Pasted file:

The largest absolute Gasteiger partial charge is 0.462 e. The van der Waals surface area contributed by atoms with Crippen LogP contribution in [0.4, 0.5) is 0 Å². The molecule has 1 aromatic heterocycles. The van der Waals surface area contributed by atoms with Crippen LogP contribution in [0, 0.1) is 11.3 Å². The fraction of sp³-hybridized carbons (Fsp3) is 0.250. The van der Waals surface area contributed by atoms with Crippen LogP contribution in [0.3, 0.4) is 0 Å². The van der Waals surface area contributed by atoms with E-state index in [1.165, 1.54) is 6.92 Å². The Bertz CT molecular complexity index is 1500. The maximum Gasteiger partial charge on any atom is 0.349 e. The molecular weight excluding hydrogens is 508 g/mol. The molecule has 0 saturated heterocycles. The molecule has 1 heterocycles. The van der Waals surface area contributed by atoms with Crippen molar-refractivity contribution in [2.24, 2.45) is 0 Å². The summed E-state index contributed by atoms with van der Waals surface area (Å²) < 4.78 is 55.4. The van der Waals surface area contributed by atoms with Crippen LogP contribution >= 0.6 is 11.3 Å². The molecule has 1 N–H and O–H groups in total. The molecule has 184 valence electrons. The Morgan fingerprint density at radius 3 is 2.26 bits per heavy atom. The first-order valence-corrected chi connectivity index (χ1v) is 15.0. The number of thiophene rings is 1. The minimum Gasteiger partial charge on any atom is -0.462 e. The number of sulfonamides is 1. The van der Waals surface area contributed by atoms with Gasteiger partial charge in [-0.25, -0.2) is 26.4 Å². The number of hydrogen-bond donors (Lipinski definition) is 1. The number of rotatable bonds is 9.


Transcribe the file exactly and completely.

The largest absolute Gasteiger partial charge is 0.462 e. The van der Waals surface area contributed by atoms with Crippen LogP contribution in [0.4, 0.5) is 0 Å². The molecule has 1 aromatic heterocycles. The van der Waals surface area contributed by atoms with Crippen LogP contribution in [0, 0.1) is 11.3 Å². The fraction of sp³-hybridized carbons (Fsp3) is 0.250. The van der Waals surface area contributed by atoms with Crippen LogP contribution in [0.3, 0.4) is 0 Å². The van der Waals surface area contributed by atoms with E-state index in [1.165, 1.54) is 6.92 Å². The Bertz CT molecular complexity index is 1500. The maximum Gasteiger partial charge on any atom is 0.349 e. The molecular weight excluding hydrogens is 508 g/mol. The molecule has 0 saturated heterocycles. The molecule has 1 heterocycles. The van der Waals surface area contributed by atoms with Crippen molar-refractivity contribution in [2.24, 2.45) is 0 Å². The summed E-state index contributed by atoms with van der Waals surface area (Å²) < 4.78 is 55.4. The van der Waals surface area contributed by atoms with Crippen LogP contribution >= 0.6 is 11.3 Å². The molecule has 1 N–H and O–H groups in total. The molecule has 184 valence electrons. The Morgan fingerprint density at radius 3 is 2.26 bits per heavy atom. The first-order valence-corrected chi connectivity index (χ1v) is 15.0. The number of thiophene rings is 1. The minimum Gasteiger partial charge on any atom is -0.462 e. The number of sulfonamides is 1. The van der Waals surface area contributed by atoms with Gasteiger partial charge in [-0.25, -0.2) is 26.4 Å². The number of hydrogen-bond donors (Lipinski definition) is 1. The number of rotatable bonds is 9.